Relief of suffering
Since the early 1800s British Friends have assisted the victims of war and famine. In 1871 the Friends War Victims Relief Committee was formed to help those whose homes and livelihood had been devastated in the Franco-Prussian war. This committee adopted as its badge the black and red Quaker star which is now a symbol used by Britain Yearly Meeting.
Through the organisation of international work camps and social projects, Friends have sought to combine their ministry of relief with their ministry of reconciliation:
There are no barriers of race, national feeling, custom, climate or culture which cannot be broken down by the method of Woolman and St Francis - the method of self-identification with the need of the poorest, even in distant lands, by means of hard manual work done at his side for his benefit. It remains to apply this method, and this idealism, to the international situation in Europe today... The influence of such work will no doubt be entirely negligible as regards the international situation, as the influence of Woolman seemed to be in his own lifetime... But failure does not matter. All that matters is that the right way should be tried; and if the Christian religion means anything at all, the right way is the way of self-identification with the poorest, the way of appeal to the friendliness in others by means of active and practical friendliness in ourselves, the way of unostentatious service... The original international fellowship of Christianity was founded in this way, as barriers of every kind - language, nationality, race, sex, class - were broken down through the literal following of the command for this august sacrament of menial service, as instituted by Christ at his last supper with his disciples.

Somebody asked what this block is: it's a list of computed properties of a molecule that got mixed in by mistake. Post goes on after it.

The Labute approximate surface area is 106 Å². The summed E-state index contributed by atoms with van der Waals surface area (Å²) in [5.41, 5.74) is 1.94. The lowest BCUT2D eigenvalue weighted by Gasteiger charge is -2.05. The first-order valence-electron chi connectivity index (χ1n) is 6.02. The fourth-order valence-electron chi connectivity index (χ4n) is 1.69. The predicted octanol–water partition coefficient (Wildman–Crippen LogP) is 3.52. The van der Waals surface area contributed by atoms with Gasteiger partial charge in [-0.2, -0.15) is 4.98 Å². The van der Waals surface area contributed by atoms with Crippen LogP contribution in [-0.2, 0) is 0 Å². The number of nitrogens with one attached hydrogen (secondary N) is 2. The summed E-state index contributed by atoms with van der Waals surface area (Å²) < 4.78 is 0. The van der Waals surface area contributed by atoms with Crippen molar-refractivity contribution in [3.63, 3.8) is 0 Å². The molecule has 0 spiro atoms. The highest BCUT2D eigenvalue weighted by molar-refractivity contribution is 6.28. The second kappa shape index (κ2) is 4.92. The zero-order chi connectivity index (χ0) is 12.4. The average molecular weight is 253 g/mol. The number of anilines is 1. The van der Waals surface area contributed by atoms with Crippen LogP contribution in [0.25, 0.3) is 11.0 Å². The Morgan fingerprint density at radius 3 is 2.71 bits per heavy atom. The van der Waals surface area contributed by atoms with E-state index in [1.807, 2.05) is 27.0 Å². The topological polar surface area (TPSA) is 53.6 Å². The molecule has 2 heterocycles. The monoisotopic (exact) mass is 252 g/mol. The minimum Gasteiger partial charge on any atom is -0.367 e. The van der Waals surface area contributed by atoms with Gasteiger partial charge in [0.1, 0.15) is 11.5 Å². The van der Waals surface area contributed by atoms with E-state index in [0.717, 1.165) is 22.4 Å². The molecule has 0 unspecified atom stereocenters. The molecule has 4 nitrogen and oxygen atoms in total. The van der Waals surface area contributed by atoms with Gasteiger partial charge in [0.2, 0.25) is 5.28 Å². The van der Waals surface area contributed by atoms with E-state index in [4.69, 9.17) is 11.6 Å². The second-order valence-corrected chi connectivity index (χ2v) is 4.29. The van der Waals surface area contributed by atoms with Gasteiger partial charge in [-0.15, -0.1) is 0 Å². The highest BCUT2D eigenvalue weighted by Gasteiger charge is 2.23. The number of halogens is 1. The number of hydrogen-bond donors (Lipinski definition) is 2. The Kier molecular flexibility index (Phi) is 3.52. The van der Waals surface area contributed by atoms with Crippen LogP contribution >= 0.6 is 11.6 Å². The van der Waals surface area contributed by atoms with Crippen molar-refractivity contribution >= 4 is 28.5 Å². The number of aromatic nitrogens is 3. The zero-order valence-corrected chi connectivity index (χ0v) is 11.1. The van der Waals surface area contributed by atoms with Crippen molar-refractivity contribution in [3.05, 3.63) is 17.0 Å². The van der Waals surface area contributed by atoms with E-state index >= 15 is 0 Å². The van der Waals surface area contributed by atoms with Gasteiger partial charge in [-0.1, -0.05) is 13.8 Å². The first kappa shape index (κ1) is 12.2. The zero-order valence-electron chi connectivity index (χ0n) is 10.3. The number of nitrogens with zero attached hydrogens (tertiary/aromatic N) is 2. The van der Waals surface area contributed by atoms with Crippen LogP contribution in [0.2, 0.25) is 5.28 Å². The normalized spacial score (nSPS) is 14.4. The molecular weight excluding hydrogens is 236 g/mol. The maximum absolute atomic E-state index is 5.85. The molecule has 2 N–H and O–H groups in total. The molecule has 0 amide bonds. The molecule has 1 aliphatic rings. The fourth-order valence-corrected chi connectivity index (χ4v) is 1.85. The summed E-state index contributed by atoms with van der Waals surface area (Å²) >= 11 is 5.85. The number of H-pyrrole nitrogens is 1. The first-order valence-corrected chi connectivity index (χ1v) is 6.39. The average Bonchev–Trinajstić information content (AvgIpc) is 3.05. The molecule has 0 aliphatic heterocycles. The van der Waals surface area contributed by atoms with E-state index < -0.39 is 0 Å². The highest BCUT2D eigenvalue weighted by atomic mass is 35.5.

John S Hoyland, 1936